The Hunger Games: The Ballad of Songbirds & Snakes
Despite a challenging premise and an overlong runtime, the Hunger Games prequel makes the most of the hand it’s been dealt.
The character of Coriolanus Snow is an odd choice for a Hunger Games hero. In the original books and films, as played by screen giant Donald Sutherland, Snow was a cold-hearted, cruel dictator clearly meant to echo real world fascist leaders. Here, in the prequel story The Ballad of Songbirds and Snakes (say that five times fast), Coriolanus (Tom Blyth) is just a sensitive, emotional teen dreamboat whose main goal is to provide for his family in the wake of the violent revolution that tore apart Panem, the country formerly known as the United States of America. Continue Reading →
“Last night I dreamed I went to Manderley again…” So begins Daphne du Maurier’s gothic masterwork Rebecca, one of the most famous opening lines in fiction. Rebecca proved a hit upon release in 1938 and has remained in print ever since. Alfred Hitchcock’s adaptation, coming just two years later, netted him his first Best Director nomination. That interpretation of the text has come to be considered a classic, and with good reason. Its misty black-and-white photography and mysteries hypnotize. Continue Reading →
Cade: The Tortured Crossing
Say what you will about independent film auteur Neil Breen: he has a vision. All of his movies have a common theme, in which a man with superhuman abilities (played by Neil Breen) directs those abilities toward vanquishing evil corporate and government entities. Many people die in the process, but in Breen’s vision it’s all in the name of world peace. What he’s trying to say isn’t all that hard to figure out: he thinks the world would be better off without corrupt CEOs and pass-the-buck lawmakers (and hey, I don’t disagree). Continue Reading →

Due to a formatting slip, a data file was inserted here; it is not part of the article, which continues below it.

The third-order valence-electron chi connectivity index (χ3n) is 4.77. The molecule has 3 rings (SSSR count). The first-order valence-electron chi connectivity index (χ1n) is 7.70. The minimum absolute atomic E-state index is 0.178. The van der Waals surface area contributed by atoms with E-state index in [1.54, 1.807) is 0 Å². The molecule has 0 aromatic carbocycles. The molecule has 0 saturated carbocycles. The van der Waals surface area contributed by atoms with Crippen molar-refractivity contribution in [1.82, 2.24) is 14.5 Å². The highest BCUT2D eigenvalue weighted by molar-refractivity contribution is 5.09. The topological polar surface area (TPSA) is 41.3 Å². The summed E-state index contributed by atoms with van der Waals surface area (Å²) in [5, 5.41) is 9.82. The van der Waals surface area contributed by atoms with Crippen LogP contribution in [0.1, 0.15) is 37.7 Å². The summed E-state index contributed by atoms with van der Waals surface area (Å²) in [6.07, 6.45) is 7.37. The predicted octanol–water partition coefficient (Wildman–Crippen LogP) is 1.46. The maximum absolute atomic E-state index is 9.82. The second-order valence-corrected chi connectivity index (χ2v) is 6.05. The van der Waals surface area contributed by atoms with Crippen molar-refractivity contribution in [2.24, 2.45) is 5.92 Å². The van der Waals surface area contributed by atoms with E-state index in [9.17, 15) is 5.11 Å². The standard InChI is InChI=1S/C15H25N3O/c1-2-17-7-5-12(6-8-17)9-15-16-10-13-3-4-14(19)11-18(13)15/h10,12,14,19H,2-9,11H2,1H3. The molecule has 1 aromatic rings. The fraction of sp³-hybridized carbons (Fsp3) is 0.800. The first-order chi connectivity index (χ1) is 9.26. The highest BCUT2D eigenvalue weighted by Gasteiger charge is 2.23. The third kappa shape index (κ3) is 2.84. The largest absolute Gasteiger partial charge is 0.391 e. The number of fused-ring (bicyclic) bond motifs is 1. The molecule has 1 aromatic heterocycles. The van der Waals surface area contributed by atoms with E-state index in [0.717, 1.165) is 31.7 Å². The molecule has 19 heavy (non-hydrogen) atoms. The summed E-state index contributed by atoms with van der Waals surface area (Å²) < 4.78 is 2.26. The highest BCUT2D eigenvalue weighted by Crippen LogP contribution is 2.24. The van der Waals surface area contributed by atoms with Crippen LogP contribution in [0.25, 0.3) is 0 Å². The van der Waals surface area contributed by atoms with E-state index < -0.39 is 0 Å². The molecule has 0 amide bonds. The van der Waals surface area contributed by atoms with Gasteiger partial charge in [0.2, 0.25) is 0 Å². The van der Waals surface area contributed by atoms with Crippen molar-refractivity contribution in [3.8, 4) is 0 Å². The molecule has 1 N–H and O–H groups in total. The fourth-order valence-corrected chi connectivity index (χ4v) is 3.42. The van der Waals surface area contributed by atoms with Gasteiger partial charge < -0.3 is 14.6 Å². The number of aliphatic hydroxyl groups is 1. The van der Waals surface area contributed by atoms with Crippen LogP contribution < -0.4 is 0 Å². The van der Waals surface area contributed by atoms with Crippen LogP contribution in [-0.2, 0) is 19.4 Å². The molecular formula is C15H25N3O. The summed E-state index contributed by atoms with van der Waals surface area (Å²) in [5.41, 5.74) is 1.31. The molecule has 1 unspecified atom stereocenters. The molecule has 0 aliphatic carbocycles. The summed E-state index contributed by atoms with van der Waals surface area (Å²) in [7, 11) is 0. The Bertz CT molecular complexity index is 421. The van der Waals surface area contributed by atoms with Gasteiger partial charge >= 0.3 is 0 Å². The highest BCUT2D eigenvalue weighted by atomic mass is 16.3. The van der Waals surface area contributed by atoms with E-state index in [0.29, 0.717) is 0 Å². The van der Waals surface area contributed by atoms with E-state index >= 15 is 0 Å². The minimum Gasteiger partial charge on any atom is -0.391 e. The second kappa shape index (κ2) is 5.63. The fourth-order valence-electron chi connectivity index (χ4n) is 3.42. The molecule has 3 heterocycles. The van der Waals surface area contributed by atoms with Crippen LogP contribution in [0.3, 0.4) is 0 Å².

The League of Extraordinary Gentlemen
One of the things I enjoy most about the moviegoing experience is coming out of a film feeling as if I've actually learned something that I didn't know before, or had not even occurred to me in the first place. That's exactly the feeling that I got while watching Sam Pollard’s The League, a documentary about the history of Negro baseball leagues in America. Going in, I suppose I knew the basics about the subject and could name such key figures as Josh Gibson and Satchel Paige, but Pollard, who previously directed MLK/FBI, and executive producer Questlove delve much deeper, and the results are indeed fascinating. Continue Reading →